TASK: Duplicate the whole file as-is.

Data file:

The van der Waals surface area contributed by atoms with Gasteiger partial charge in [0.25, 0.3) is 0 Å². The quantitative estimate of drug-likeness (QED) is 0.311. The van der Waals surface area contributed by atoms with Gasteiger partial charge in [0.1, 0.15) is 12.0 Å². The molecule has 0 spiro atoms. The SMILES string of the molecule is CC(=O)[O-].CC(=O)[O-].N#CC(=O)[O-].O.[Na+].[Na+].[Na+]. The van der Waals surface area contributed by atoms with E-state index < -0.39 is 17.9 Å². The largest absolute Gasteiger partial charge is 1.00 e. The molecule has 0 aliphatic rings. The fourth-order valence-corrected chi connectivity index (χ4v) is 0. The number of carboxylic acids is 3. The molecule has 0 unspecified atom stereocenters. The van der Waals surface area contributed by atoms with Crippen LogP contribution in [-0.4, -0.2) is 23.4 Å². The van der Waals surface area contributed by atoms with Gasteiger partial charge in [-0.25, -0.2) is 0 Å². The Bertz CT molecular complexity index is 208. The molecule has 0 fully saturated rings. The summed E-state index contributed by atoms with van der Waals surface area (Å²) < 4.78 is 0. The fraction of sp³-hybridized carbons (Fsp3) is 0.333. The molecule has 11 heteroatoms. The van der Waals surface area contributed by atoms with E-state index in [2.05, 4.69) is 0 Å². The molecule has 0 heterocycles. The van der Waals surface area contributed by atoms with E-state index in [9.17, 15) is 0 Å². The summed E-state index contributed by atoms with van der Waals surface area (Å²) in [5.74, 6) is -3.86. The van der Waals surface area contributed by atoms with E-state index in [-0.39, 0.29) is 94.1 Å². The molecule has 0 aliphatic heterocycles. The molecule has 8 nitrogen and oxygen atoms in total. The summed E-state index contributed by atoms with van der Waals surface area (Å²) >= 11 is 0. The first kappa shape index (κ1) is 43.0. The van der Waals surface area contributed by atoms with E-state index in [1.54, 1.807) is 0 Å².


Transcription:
The van der Waals surface area contributed by atoms with Gasteiger partial charge in [0.25, 0.3) is 0 Å². The quantitative estimate of drug-likeness (QED) is 0.311. The van der Waals surface area contributed by atoms with Gasteiger partial charge in [0.1, 0.15) is 12.0 Å². The molecule has 0 spiro atoms. The SMILES string of the molecule is CC(=O)[O-].CC(=O)[O-].N#CC(=O)[O-].O.[Na+].[Na+].[Na+]. The van der Waals surface area contributed by atoms with E-state index < -0.39 is 17.9 Å². The largest absolute Gasteiger partial charge is 1.00 e. The molecule has 0 aliphatic rings. The fourth-order valence-corrected chi connectivity index (χ4v) is 0. The number of carboxylic acids is 3. The molecule has 0 unspecified atom stereocenters. The van der Waals surface area contributed by atoms with Crippen LogP contribution in [-0.4, -0.2) is 23.4 Å². The van der Waals surface area contributed by atoms with Gasteiger partial charge in [-0.25, -0.2) is 0 Å². The Bertz CT molecular complexity index is 208. The molecule has 0 fully saturated rings. The summed E-state index contributed by atoms with van der Waals surface area (Å²) < 4.78 is 0. The fraction of sp³-hybridized carbons (Fsp3) is 0.333. The molecule has 11 heteroatoms. The van der Waals surface area contributed by atoms with E-state index in [2.05, 4.69) is 0 Å². The molecule has 0 heterocycles. The van der Waals surface area contributed by atoms with E-state index in [9.17, 15) is 0 Å². The summed E-state index contributed by atoms with van der Waals surface area (Å²) in [5.74, 6) is -3.86. The van der Waals surface area contributed by atoms with E-state index in [-0.39, 0.29) is 94.1 Å². The molecule has 0 aliphatic heterocycles. The molecule has 8 nitrogen and oxygen atoms in total. The summed E-state index contributed by atoms with van der Waals surface area (Å²) >= 11 is 0. The first kappa shape index (κ1) is 43.0. The van der Waals surface area contributed by atoms with E-state index in [1.54, 1.807) is 0 Å².